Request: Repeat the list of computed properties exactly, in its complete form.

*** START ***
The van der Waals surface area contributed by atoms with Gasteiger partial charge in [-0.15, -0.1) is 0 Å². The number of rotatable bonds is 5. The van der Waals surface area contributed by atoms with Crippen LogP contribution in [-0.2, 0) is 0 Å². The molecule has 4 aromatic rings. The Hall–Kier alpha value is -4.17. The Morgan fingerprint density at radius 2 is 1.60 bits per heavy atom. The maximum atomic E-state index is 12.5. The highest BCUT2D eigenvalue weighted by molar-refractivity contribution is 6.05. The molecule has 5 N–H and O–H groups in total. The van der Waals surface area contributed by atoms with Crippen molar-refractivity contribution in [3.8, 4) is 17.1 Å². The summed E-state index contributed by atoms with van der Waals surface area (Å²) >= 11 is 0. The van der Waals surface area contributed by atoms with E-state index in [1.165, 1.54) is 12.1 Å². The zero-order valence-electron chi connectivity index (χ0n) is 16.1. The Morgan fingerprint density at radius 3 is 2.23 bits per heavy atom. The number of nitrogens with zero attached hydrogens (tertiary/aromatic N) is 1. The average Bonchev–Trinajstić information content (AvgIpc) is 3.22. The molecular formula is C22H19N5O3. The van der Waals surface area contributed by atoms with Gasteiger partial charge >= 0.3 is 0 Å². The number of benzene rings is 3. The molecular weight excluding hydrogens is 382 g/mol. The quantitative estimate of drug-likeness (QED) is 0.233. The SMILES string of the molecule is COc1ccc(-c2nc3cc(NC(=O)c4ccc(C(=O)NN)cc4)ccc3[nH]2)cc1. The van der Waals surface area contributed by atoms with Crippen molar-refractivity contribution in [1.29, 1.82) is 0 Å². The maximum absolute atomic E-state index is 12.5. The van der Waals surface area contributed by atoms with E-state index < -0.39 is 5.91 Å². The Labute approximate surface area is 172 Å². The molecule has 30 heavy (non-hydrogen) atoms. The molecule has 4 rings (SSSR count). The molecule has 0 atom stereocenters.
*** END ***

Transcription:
The van der Waals surface area contributed by atoms with Gasteiger partial charge in [-0.15, -0.1) is 0 Å². The number of rotatable bonds is 5. The van der Waals surface area contributed by atoms with Crippen LogP contribution in [-0.2, 0) is 0 Å². The molecule has 4 aromatic rings. The Hall–Kier alpha value is -4.17. The Morgan fingerprint density at radius 2 is 1.60 bits per heavy atom. The maximum atomic E-state index is 12.5. The highest BCUT2D eigenvalue weighted by molar-refractivity contribution is 6.05. The molecule has 5 N–H and O–H groups in total. The van der Waals surface area contributed by atoms with Crippen molar-refractivity contribution in [3.8, 4) is 17.1 Å². The summed E-state index contributed by atoms with van der Waals surface area (Å²) >= 11 is 0. The van der Waals surface area contributed by atoms with E-state index in [1.165, 1.54) is 12.1 Å². The zero-order valence-electron chi connectivity index (χ0n) is 16.1. The Morgan fingerprint density at radius 3 is 2.23 bits per heavy atom. The number of nitrogens with zero attached hydrogens (tertiary/aromatic N) is 1. The average Bonchev–Trinajstić information content (AvgIpc) is 3.22. The molecular formula is C22H19N5O3. The van der Waals surface area contributed by atoms with Gasteiger partial charge >= 0.3 is 0 Å². The number of benzene rings is 3. The molecular weight excluding hydrogens is 382 g/mol. The quantitative estimate of drug-likeness (QED) is 0.233. The SMILES string of the molecule is COc1ccc(-c2nc3cc(NC(=O)c4ccc(C(=O)NN)cc4)ccc3[nH]2)cc1. The van der Waals surface area contributed by atoms with Crippen molar-refractivity contribution in [1.29, 1.82) is 0 Å². The maximum absolute atomic E-state index is 12.5. The van der Waals surface area contributed by atoms with E-state index < -0.39 is 5.91 Å². The Labute approximate surface area is 172 Å². The molecule has 30 heavy (non-hydrogen) atoms. The molecule has 4 rings (SSSR count). The molecule has 0 atom stereocenters.